By Sandrine Dothee, Brand and Communication Director at Schneider Electric
Solar power continues to grow in popularity, with a number of new business models emerging in order to meet increased demand. But despite gaining favour in many markets around the world, there are still some regions that are yet to reap the benefits of this renewable energy – a fact that is made all the more troubling by the power inequality in such areas. In Africa, for example, only half of the continent’s vast population currently has access to a reliable source of electricity.
Fortunately, solar is a scalable power-generation technology that is well suited to the task of electrifying Africa. From the moment a single photovoltaic (PV) cell comes online, electrical current starts to flow; as more cells, modules, panels and arrays are added, power output rises proportionally. Over time, this growth in solar capacity will allow a greater number of people across the continent to gain access to electricity.
Growth in solar capacity will allow a greater number of people across Africa to gain access to electricity
Further, it’s important to note that solar power can be consumed onsite without the need for expensive transmission lines and doesn’t suffer from transmission losses. These are significant benefits over centralised power models, which require extensive infrastructure and significant investment to ensure residents receive electricity.
Few technologies can rival the bankability and scalability of solar power. Nigeria, for example, has found great success with Green Village Electricity, a local distributed energy service company that operates more than 20 solar PV plants across the country. Each of the firm’s microgrid facilities can generate enough energy to power up to 2,000 households, businesses, schools and municipal offices per village.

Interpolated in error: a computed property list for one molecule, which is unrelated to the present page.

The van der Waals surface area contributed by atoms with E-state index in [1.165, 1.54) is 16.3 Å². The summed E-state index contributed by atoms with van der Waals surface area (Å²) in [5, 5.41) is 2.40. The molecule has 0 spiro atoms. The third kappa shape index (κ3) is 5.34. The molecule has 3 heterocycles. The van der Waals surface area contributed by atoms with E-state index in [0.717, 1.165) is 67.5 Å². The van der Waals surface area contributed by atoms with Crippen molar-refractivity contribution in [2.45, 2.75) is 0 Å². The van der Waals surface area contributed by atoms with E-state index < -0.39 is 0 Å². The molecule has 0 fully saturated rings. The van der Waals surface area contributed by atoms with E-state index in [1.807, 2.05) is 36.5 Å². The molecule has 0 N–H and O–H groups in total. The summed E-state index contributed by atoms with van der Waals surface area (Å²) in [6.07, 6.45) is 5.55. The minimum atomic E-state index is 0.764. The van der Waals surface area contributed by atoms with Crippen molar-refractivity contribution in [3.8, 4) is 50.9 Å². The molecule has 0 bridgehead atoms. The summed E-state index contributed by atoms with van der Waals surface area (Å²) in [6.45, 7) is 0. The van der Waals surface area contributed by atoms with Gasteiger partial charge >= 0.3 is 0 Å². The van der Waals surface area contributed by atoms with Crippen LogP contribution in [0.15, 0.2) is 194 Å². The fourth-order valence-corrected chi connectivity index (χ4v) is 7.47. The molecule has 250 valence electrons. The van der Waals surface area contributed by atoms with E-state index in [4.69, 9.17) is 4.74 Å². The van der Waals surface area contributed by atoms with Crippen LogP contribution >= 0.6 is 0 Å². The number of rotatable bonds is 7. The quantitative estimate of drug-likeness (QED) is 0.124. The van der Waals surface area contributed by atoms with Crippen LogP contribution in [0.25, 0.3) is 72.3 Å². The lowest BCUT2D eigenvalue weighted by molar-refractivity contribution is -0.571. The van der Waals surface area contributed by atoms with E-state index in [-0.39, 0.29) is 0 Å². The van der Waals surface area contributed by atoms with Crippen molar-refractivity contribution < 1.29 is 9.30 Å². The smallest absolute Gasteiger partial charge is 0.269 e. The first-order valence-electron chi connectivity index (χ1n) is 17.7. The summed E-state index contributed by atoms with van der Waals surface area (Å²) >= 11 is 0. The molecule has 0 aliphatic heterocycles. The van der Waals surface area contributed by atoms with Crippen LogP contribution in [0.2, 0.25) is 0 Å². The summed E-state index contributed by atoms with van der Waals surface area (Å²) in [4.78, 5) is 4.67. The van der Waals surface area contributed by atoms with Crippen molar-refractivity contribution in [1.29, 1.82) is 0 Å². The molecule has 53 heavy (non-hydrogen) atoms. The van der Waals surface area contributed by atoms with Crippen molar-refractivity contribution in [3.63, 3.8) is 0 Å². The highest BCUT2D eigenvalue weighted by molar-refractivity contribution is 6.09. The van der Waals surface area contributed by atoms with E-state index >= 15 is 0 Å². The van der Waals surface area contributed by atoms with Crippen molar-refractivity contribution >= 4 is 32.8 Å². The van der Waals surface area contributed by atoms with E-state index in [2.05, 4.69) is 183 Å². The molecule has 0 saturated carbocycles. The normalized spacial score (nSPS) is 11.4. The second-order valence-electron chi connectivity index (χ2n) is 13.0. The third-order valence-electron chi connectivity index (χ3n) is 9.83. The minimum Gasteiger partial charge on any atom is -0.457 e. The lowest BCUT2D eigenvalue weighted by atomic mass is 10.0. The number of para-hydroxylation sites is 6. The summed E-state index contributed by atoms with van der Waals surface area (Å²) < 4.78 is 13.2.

As a result of this success, almost every country in the Economic Community of West African States is following Nigeria’s lead, with decentralised solar power generation now moving from a vague election promise to official public policy. Some countries have even created decentralised energy agencies that are tasked with fostering greater collaboration between governments, investors, non-governmental organisations and local populations. Off-grid applications are also helping to ensure residents have a reliable source of electricity.
As well as providing comfort and security to citizens, this greater access presents many growth opportunities, notably through the maintenance of new ecosystems and pay-as-you-go services. For this new business model to work, though, bankability is key.
A key economic driver behind the adoption of solar power is the falling cost of onsite storage. Cheaper solar batteries allow telecoms operators to install more cellular towers, which, in turn, help to spur economic activity in the local area. The same is true of data centres, gas stations, water treatment facilities and other critical services. At Schneider Electric, for example, we have built a unique solution that provides a high-end real estate development in South Africa with energy independence. We have achieved this by combining community-level centralised storage with decentralised power generation.
Homeowners paying to be off-grid want the process to be easy and simple – they don’t want to have large and potentially dangerous battery banks or noisy diesel generators that require constant refuelling standing in their garages. Instead, they want the benefits of power security without having to adjust their lifestyles or pay premiums.
Africa is currently spending $1.2bn per annum on diesel generators for telecoms tower farms that are polluting the atmosphere. By implementing a solar-diesel hybrid system, however, the impact of CO2 emissions can be reduced and operating expenditure lowered. Solar power has the potential to amplify this relationship further than any other decarbonised energy generation technology.
Scalable, affordable and easy to distribute PV technology levels the playing field by ensuring everyone has access to reliable electricity. Indeed, African countries that embrace solar power enjoy a competitive advantage that few western nations can match. Against this backdrop, Africa is proving fertile ground for new business models and cleaner forms of energy.
This article was originally published in The New Economy.